The First Amendment, and the opinions of the Supreme Court, hold this kind of art to be protected expression, not criminal obscenity. Under the law, “obscenity” has a specific meaning: it’s something that appeals to a “prurient” interest (that is, it’s sexually exciting) and is devoid of any cultural, literary, or artistic merit. That’s a tough bar for any sculpture to meet, since regardless of whether any one individual values or likes a particular piece of art, it’s incredibly difficult to prove that a piece of art is devoid of artistic value as a whole. And repeatedly bringing a piece of art into the criminal justice system is not only unconstitutional, it risks chilling future artistic work. If the people of Florence had threatened to haul Michelangelo’s David before a people’s tribunal, he might never have gone on to paint all those nudes in the Sistine Chapel.
So, let’s say AFA were to succeed in its second go-round, and convince a grand jury that the statue qualifies as evidence of a crime. What would city officials have do? First, they’d have to figure out whom to indict. The AFA’s first petition didn’t specify whom — or, perhaps, what — would be indicted. Just that the “alleged violation” was the “sculpture” itself. And if city officials did act on an indictment — perhaps against the sculpture, the artist, the arboretum, or the city itself — the $35,000 it cost the city to defend the statue would be just the beginning for the taxpayers of Johnson County, who would then be vulnerable to constitutional arguments that any indictment ran afoul of the First Amendment. (Psst: if any Kansas judges are reading this, the ACLU would be delighted to be appointed to represent the statue in court.) So, the grand jury proceeding can only lead to one of two outcomes: An empty symbolic gesture, or an expensive and unconstitutional criminal prosecution.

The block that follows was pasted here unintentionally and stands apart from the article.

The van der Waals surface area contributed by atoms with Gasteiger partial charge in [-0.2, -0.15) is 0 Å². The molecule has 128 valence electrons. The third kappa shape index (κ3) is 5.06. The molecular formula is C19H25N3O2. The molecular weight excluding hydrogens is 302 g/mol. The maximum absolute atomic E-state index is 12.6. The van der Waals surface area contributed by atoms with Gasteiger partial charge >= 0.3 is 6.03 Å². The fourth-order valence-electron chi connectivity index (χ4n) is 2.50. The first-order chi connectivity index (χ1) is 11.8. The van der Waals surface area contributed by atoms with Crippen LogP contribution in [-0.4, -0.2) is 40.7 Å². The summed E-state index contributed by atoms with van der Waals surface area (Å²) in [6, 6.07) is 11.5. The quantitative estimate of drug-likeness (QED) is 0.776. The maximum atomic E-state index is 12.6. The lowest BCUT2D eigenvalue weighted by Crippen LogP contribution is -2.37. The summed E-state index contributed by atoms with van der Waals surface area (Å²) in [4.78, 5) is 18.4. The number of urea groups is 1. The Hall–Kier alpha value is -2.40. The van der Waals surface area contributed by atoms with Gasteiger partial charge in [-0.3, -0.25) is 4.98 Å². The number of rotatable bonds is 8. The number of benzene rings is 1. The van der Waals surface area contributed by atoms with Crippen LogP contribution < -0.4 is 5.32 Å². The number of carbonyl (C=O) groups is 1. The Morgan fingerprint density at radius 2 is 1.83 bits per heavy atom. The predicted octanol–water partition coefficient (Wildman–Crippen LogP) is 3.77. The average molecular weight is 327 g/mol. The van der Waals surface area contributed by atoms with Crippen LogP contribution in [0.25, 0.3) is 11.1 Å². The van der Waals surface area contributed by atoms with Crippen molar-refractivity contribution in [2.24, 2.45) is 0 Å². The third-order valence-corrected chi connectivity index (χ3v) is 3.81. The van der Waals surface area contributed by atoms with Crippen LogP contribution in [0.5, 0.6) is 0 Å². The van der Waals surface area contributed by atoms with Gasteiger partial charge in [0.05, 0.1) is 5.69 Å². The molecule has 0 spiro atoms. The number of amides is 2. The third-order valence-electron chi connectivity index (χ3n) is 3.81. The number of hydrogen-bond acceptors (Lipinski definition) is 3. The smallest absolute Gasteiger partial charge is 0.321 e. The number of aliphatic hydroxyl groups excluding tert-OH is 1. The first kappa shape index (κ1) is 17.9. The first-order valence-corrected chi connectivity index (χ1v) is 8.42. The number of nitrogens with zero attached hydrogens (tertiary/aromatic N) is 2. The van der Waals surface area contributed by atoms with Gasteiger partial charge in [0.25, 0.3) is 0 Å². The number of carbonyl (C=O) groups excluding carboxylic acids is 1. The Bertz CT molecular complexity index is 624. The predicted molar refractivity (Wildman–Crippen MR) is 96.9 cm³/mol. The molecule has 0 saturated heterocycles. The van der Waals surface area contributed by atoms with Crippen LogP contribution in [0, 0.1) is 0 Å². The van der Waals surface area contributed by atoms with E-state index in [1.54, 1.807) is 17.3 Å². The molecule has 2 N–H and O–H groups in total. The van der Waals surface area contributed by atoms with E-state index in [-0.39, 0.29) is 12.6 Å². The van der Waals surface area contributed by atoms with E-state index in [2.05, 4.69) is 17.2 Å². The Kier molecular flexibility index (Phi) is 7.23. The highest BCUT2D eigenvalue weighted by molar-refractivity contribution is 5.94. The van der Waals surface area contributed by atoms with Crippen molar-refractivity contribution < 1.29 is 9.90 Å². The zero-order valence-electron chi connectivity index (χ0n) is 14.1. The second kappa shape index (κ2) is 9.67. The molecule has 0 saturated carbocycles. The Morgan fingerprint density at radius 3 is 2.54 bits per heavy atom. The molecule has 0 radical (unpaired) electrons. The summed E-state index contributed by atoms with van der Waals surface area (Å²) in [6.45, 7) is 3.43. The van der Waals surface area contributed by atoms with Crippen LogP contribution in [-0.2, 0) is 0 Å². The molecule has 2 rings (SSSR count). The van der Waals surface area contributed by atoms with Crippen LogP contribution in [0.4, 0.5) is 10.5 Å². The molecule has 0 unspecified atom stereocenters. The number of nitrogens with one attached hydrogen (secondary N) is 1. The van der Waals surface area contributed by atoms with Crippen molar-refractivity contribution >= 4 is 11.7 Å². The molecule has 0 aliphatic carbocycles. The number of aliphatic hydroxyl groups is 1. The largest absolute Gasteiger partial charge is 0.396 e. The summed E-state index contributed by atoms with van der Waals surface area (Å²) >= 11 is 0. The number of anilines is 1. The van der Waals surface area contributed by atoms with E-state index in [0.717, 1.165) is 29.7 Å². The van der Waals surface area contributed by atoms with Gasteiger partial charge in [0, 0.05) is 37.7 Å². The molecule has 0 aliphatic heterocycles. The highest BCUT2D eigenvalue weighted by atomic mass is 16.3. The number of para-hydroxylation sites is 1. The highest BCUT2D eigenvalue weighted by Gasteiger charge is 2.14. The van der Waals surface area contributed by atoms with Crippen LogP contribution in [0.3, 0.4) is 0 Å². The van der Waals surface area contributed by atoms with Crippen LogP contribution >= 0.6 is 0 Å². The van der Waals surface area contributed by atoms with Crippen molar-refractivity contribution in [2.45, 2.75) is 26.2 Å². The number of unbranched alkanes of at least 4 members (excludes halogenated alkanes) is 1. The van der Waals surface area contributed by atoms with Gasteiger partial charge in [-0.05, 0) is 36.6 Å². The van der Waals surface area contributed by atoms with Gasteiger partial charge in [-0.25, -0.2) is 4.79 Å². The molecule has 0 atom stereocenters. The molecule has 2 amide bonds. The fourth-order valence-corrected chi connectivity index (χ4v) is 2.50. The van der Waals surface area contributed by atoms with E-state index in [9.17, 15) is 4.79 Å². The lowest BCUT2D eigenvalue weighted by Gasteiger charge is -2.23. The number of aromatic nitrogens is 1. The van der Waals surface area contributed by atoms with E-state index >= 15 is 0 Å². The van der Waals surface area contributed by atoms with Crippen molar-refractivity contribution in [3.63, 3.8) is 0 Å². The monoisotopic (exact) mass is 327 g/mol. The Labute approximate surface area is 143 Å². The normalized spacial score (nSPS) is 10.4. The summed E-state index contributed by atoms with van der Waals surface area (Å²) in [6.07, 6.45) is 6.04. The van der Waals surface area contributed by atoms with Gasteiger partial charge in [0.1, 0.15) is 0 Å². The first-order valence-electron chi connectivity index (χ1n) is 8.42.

It’s not news that boobs can set off controversy. After all, our own former Attorney General John Ashcroft ordered expensive curtains that hid the bare breast of the sculpture “Spirit of Justice.” A federal court recently ruled that students have the right to wear “I (heart) Boobies” bracelets to school in support of breast cancer awareness, after school officials objected. Even the U.S. mint issued the short-lived “bare-breasted Standing Liberty Quarter,” rescinded after public outcry.
In this grand American tradition of getting upset about breasts, the AFA and its supporters are in good company. They have every constitutional right to advocate against a topless statue, to collect petition signatures to plead their case with the city and ask for it to be moved or taken down, and to rally its members behind a campaign to install better-clothed public art. But our constitutional democracy does not allow a group of citizens to use the criminal justice system as a tool to censor constitutionally-protected expression. The same amendment — our first! — in all its wisdom protects both the statue’s right to bare its breasts and the citizens’ right to object to them. Just not to warp the criminal justice system to achieve an unconstitutional outcome.